The Grub Street Diet debuted ten years ago, and to celebrate, we’ve asked some favorite subjects to once again chronicle everything they eat and drink. In 2010, Parts Unknown host Anthony Bourdain cured a hangover with “supermarket ham on whole-wheat bread slathered in a shitload of mustard.” Six years later, the recent Emmy winner — who has a cookbook coming out next month — tries to make (slightly) healthier choices: “Because I’ve been doing jiu-jitsu, I’m a lot more mindful of how much I’m eating and drinking,” he says. This didn’t stop him from enjoying uni fried rice, tacos de lengua, and In-N-Out on a recent trip to Los Angeles.
Tuesday, September 6
I’m in L.A. for work, staying at my beloved Chateau Marmont, and I wake up really early, around 5 a.m., as I’m still on New York time and I want to have time to linger over coffee and the newspapers on my terrace before going to train Brazilian jiu-jitsu at Cobrinha on Wilshire Boulevard. My breakfast order is always the same: a big pot of coffee and a double order of bacon. I sit there, looking out over the sprawl as it gets light.
I’ve rented a black Dodge Challenger — American muscle car at its finest — for the time I’m out here, which I really enjoy driving. On my return from an interview in Culver City, I pulled off Sunset into the parking lot of Pinches Tacos, where I had a very nice order of tacos de lengua accompanied by some sinister orange soda. Then it was two margaritas by the pool and a nap. I may or may not have had a Tate’s chocolate-chip cookie from the minibar when I woke up.
For dinner, I got a double-double, Animal-style, and a chocolate shake at the drive-through at the In-N-Out Burger on Sunset, and took it back to my hotel. I ate the fuck out of that thing.
Wednesday, September 7
Took the 7 a.m. class at 5 Star, the local Renzo Gracie jiu-jitsu affiliate. Got arm-barred by a guy half my size. Humbled, I took the Brazilian cure-all and had an açai bowl for lunch at the Chateau. Tomorrow, fortified by the magical jungle fruit’s miraculous powers, they say, I should be able to ankle lock the guy at will. Or not. Fuck it. Soon as the clock hits noon, I had a caipirinha by the pool. Is that a bad thing? It’s Brazilian, too! And contains plenty of vitamin C!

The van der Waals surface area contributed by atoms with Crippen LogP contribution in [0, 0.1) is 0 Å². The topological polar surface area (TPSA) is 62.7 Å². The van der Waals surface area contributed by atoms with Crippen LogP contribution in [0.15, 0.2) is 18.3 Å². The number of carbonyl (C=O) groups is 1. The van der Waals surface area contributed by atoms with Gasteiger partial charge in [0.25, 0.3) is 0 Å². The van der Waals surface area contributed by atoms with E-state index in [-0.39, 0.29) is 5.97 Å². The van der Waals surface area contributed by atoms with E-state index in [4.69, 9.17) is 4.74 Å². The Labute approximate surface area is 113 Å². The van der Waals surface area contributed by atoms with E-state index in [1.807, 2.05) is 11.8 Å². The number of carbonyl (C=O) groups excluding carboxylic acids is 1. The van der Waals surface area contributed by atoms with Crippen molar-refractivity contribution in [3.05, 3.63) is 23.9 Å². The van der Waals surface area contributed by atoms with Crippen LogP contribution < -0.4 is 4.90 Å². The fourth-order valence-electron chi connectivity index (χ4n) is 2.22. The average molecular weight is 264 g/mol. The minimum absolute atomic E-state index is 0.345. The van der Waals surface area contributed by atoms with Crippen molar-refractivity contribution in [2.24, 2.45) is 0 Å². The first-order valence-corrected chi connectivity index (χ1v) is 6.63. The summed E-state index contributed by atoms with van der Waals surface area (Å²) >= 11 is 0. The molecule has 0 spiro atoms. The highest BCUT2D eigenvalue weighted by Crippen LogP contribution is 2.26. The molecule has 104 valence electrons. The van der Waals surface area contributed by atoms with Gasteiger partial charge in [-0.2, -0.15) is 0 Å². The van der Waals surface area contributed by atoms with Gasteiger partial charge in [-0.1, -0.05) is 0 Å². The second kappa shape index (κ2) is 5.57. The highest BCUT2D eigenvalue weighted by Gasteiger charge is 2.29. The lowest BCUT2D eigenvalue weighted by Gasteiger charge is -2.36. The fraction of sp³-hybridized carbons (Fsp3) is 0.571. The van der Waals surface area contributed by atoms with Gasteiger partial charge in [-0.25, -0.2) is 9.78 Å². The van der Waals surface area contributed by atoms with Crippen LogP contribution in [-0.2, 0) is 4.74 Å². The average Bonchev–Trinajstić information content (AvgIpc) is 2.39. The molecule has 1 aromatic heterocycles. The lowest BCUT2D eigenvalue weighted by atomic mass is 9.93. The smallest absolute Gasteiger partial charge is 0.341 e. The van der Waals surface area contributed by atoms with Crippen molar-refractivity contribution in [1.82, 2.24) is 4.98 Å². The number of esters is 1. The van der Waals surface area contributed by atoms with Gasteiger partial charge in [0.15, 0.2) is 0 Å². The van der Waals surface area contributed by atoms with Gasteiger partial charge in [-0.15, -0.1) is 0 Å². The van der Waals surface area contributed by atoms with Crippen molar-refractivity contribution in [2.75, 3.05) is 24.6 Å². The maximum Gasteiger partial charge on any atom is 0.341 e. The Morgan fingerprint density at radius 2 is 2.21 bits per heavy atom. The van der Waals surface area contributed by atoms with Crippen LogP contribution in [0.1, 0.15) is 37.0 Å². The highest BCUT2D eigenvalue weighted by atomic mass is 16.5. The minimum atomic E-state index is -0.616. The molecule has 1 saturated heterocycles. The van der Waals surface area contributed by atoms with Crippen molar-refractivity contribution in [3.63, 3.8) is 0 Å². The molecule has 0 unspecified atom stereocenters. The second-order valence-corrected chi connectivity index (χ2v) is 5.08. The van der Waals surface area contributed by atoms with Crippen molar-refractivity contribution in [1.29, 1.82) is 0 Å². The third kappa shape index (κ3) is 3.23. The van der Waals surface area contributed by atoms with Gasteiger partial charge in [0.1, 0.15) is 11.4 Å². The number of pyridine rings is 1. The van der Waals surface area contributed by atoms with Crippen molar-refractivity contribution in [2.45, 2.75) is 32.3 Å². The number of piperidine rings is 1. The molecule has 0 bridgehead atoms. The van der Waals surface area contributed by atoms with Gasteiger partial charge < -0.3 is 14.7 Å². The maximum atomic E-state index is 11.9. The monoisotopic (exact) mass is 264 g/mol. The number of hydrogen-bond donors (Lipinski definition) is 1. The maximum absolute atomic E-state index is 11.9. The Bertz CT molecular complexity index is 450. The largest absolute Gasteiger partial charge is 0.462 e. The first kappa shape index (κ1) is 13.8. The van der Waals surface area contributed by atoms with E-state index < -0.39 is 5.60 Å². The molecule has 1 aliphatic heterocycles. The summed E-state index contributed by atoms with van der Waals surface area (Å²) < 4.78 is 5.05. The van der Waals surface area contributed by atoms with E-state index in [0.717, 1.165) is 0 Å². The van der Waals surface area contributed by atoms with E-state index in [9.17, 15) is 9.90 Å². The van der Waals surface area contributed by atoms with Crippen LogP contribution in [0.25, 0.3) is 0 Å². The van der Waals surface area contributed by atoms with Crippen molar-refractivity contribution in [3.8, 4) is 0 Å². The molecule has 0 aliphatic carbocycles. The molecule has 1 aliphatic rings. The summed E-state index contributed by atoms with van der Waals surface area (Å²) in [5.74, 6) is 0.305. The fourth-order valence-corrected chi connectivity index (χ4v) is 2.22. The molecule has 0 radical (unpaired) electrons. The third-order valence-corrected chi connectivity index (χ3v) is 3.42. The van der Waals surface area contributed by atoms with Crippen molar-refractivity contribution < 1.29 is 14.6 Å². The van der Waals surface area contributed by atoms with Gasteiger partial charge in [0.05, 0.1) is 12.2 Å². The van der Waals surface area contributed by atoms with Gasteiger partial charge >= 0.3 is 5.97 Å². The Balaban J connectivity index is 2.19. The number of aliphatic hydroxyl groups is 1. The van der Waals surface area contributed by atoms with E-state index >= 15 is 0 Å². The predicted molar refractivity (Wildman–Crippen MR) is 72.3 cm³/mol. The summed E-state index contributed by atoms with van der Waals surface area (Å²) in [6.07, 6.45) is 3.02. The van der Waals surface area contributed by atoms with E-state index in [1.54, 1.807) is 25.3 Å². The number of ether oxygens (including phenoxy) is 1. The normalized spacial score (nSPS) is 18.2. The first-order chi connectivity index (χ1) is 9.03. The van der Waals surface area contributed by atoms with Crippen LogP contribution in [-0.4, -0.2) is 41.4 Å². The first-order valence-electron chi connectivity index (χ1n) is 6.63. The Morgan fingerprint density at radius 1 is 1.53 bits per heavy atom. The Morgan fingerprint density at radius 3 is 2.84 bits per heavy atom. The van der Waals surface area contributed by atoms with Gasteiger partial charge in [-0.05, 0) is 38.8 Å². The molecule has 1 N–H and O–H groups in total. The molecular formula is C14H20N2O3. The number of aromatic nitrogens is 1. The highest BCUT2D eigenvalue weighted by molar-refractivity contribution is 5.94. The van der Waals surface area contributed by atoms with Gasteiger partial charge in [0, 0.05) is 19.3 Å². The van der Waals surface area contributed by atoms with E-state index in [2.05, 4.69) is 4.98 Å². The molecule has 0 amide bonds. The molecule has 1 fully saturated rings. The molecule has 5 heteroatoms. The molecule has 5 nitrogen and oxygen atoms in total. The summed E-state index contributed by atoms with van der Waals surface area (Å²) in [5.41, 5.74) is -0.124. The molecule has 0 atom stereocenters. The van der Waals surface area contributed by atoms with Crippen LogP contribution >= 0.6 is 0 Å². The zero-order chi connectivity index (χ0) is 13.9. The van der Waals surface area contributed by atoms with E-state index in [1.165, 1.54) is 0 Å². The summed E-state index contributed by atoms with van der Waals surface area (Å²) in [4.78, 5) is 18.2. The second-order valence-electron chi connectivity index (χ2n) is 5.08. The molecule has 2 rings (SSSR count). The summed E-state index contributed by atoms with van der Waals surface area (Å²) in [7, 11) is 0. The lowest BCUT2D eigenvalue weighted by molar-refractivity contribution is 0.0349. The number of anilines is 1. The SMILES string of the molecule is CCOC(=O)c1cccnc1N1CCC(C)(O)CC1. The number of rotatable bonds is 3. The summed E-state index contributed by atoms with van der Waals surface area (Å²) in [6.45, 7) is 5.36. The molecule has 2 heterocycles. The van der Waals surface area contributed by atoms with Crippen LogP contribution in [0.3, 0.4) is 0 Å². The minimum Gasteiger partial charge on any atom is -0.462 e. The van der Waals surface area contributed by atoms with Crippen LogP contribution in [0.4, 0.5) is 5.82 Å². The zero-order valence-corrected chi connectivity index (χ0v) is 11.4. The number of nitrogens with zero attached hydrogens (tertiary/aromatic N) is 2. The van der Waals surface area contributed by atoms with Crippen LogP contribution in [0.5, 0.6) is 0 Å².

For dinner, I went out to the always excellent Park’s BBQ on South Vermont for Korean food with my assistant and co-author, Laurie Woolever. Along with a delicious onslaught of short ribs, galbi, sliced tongue, and other meats, they serve some of the best banchan I’ve ever had. Ludo Lefebvre turned me on to this place. I bring everybody there — and they are always dazzled.
Waddled into the hotel and had a Negroni in the garden before collapsing into a meat coma that lasted nine hours.
Thursday, September 8
Photo shoot for a magazine in my room. I recruited Roy Choi and Josh Homme to join me and make it look like I have friends. For the purposes of book promotion, Laurie and I prepared street-fair-style sausage-and-pepper hero sandwiches — something I find impossible to resist in New York — in spite of the inevitable explosive outcome.
I also bought a very expensive bottle of tequila, which I intend to expense my publisher for. Josh likes tequila. At Rancho de la Luna, where he records in the desert, the house cocktail is a “Corvette Summer,” consisting of tequila, grapefruit juice, lime juice, and tonic. We had more than a few of those. Shoot went well and fisticuffs were avoided, so it was a win-win!
Dinner at NIGHT + MARKET down the street from the hotel. The pig tails alone are worth the flight to L.A. Also had some uni fried rice, curry pork belly, some Chiang Rai–style laarb, some pork collar, crispy rice salad … my brain is still pleasantly deranged with endorphins.